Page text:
A most wonderful experience, while exploring the rugged coastline of Norfolk Island, was watching and listening to the flight of the Red-tailed Tropicbird, which many of you will recognize as my avatar. It was the bird that drew me into birdwatching as a recreational pursuit. My wife and I came up close to this bird here more so than ever before, with the added blessing of seeing the birds nesting and baby birds in various stages of development. Here is footage where we share some of our excitement at Rocky Point in the Hundred Acre Reserve, which we share in this post as a birders haven. These birds flew right over us continually with their unique call.
This bird seldom frequents human habitation and is mainly found on the rugged sea cliffs of the pacific islands in tropical and sub-tropical waters. It spends much of its time on the wing and has a reputation for its courting antics where it performs aerial acrobatics and the male impresses the female by flying backwards. This is partly made possible by the red streamer/s (tail) that protrudes from its backside. One of the birds in the video above and the first bird below has not yet gained its streamer, as a sign of full maturity.
From a distance this bird can be confused with a specie of Tern or Gull, but on close inspection the red tail and black feet give it away. Walking through the 100 Acre Reserve near the sea cliff, at the foot of Norfolk Pine trees we found several new born, juvenile and immature Tropicbirds. We saw several on nests incubating eggs, and one returning to its nest quite alarmed at our presence.
An interesting find was this single juvenile Tropicbird which nobody noticed while filming the bridge, in an alcove of a pine visible near the famous convict built bridge (click on the name to find out the history of its name) Bloody Bridge.
Here it sits undisturbed by the many who pass by.
Another special sea bird which is found in the south pacific islands including Lord Howe Island (which I have previously blogged) is the beautiful White Tern, which has the very unique custom of laying its eggs only in the Norfolk Pine tree. It does not build a nest but lays the egg directly onto the tree branch high up, leaving it balancing there until it hatches. Interesting enough it survives very well, much better here than in Lord Howe where the mainland Pied Currawong hunts its eggs and rats. It has only introduced rats to contend with here which are in process of being eradicated. You may remember these pictures from Lord Howe Island, which also has many Norfolk Pines.
This beautiful Tern is ghost-like in appearance and is found flying constantly around the Norfolk Pines making its own familiar sound. It is often found in pairs flying in beautiful synchronous flight.
As we stood on the sea cliffs we saw the White Terns, Red-tailed Tropicbird and White-capped (Black) Noddy fishing together.
We observed a continuous toing and froing of the White Tern parents constantly bringing small fish to their young waiting in the nearby Norfolk Pine branches.
The other bird that breeds on the island is the White-capped Noddy or Black Noddy as it is known. These birds nest also in the Norfolk Pine in large numbers in the 100 Acre Reserve, but they build simple nests of dry grass. These birds constantly fly about us to distract us as we walk through their nesting area. Their nests seem to hang in the branches in an amazing way.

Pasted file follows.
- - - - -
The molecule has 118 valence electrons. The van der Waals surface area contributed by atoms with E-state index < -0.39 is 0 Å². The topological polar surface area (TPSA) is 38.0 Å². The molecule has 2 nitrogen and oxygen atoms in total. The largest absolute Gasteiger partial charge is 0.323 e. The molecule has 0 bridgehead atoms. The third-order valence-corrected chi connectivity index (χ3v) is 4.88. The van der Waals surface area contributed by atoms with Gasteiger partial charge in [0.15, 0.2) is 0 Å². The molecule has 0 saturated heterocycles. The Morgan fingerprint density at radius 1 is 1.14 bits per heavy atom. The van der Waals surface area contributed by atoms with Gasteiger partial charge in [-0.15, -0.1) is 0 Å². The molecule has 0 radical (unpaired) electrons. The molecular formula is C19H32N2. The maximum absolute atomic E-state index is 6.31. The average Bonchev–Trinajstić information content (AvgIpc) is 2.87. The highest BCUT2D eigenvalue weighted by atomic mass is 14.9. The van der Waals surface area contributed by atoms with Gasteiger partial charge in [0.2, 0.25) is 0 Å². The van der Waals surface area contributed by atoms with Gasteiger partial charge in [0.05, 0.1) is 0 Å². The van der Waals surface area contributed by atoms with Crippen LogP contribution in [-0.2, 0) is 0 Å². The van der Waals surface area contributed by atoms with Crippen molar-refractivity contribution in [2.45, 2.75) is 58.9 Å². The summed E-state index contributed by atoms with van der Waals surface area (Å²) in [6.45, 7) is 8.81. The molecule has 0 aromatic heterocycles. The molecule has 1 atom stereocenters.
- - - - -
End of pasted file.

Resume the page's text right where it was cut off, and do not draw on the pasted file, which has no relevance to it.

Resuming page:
Also in the 100 Acre reserve were many Shearwater holes. We had observed the Wedge-tailed Shearwater return one night to its holes after sunset, but we did not have a strong enough light to get good footage. There are many shearwater (muttonbird) holes around the cliff sides of the island, as is the case with many of the pacific islands. These birds nest in holes in the ground which they return to (the very same hole) every spring from Alaska, migrating back in winter. The other rarely seen large sea bird we saw in various stages of maturity (because it also breeds on the island during summer) is the Masked Booby.
Again as with the Tropicbird the young allowed us to get close without concern. The fluffy birds are the juvenile and the immature have the dark band around their neck. The Lesser Frigatebird, a recent visitor to the island, constantly checks out the the baby birds and the birds bringing food back to their babies. Thee birds are known to harass birds carrying food to make them to regurgitate their catch and steal it from them.
The Frigatebird is one of the largest sea birds and the lesser the smaller version of the Great Frigatebird. The male has a red baloon like feature on its chest which it blows up to attract the female. The female has a white chest lacking this apparel. These birds were seen cruising the coast constantly and often perching close to the Booby babies.
One last lone nester near the Masked Booby nesting site was this White-necked Petrel.
As we explored the coast around the island we were so blessed with seeing these beautiful ocean birds fishing and just flying around for the fun of it. It was such a peaceful and enjoyable experience watching them playing above the rugged cliffs and rough ocean waves below. It just reminded us both of God’s beautiful peace and delight which the birds so beautifully personified for us.
Have a truly restful weekend and an interesting and inspiring week.
NOTE: All photos, videos and music used on this website are photographed, composed, performed by the site owner and remains his copyright property, unless otherwise stated. The use of any material that is not original material of the site owner is duly acknowledged as such. © W. A. Hewson 2015, 2016, 2017, 2018